TEMPLATES ^

module-setup creates the distribution directory and populates it with boilerplate files. The name of the distribution directory is the same as the name of the module, with all :: replaced with -. E.g., the directory name for module Foo::Bar would be Foo-Bar.

After creating this directory, module-setup copies all files from the templates directory into the distribution directory.

The source directory for the templates can be selected with a --template option or template setting in the config file. For example, if the selected template set is modstart, then the following locations are tried:

    ./templates/modstart/
    $HOME/.config/module-setup/templates/modstart/
    $HOME/.module-setup/templates/modstart/

The default template set is named default. If no suitable templates can be found in any of the locations, a default set is provided by module-setup.

Variable substitution

While copying the templates, variable substitution is performed on the contents. Variables can be specified in the templates in Template Toolkit notation, e.g.,

    ... in some text the occurrence of [% foobar %] will be replaced ...

In the above example, [% foobar %] will be replaced with the value of the variable foobar.

The following variables are currently supported:

author.name

The name of the author, e.g., A.U. Thor.

author.email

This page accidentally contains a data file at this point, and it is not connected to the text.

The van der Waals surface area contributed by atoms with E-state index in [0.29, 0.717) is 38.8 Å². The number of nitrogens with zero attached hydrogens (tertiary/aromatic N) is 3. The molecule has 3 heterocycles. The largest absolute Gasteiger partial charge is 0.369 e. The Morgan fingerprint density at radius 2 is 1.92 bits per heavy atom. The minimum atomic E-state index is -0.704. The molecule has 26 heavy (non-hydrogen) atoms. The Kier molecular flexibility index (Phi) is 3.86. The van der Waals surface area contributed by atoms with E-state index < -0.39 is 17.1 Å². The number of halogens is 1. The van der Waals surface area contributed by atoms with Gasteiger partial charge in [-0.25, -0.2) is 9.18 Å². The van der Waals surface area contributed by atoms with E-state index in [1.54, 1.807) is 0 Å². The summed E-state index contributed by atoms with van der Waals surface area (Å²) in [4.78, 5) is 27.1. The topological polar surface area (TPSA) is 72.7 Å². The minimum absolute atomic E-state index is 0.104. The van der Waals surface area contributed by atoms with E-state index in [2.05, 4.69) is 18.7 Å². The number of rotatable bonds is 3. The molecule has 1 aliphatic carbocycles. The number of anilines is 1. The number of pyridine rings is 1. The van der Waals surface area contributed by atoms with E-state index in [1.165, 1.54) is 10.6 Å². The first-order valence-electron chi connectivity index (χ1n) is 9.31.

The author's email address, e.g., a.u.thor@example.com,

author.cpanid

The author's CPAN id, e.g., THORAX.

module.name

The name of the module to be created, e.g., Foo::Bar.

module.version

The initial version of the module, e.g., 0.01.

module.distname

The distribution name for the module, e.g., Foo-Bar.

module.distnamelc

Same, but all lowercase. E.g., foo-bar.

module.filename

The file name for the module, e.g., Foo/Bar.pm.

current.year

The current year, for copyrights and such. E.g., 2013.

Default templates

The default set of templates consists of the following files:

    Changes
    lib/_Module.pm
    Makefile.PL
    MANIFEST
    README
    t/00-load.t

Note that the filename _Module.pm is magic, this template will be copied under the filename of the new module.

AUTHOR ^

Johan Vromans, <jv at cpan.org>

BUGS ^

Please report any bugs or feature requests to bug-app-module-setup at rt.cpan.org, or through the web interface at http://rt.cpan.org/NoAuth/ReportBug.html?Queue=App-Module-Setup. I will be notified, and then you'll automatically be notified of progress on your bug as I make changes.

SUPPORT ^

You can find documentation for this module with the perldoc command.

    perldoc module-setup

You can also look for information at:

ACKNOWLEDGEMENTS ^

David Golden, for giving me the final incentive to write this module.

Sawyer X, for writing Module::Starter where I borrowed many ideas from.

COPYRIGHT & LICENSE ^

Copyright 2013 Johan Vromans, all rights reserved.

This program is free software; you can redistribute it and/or modify it under the same terms as Perl itself.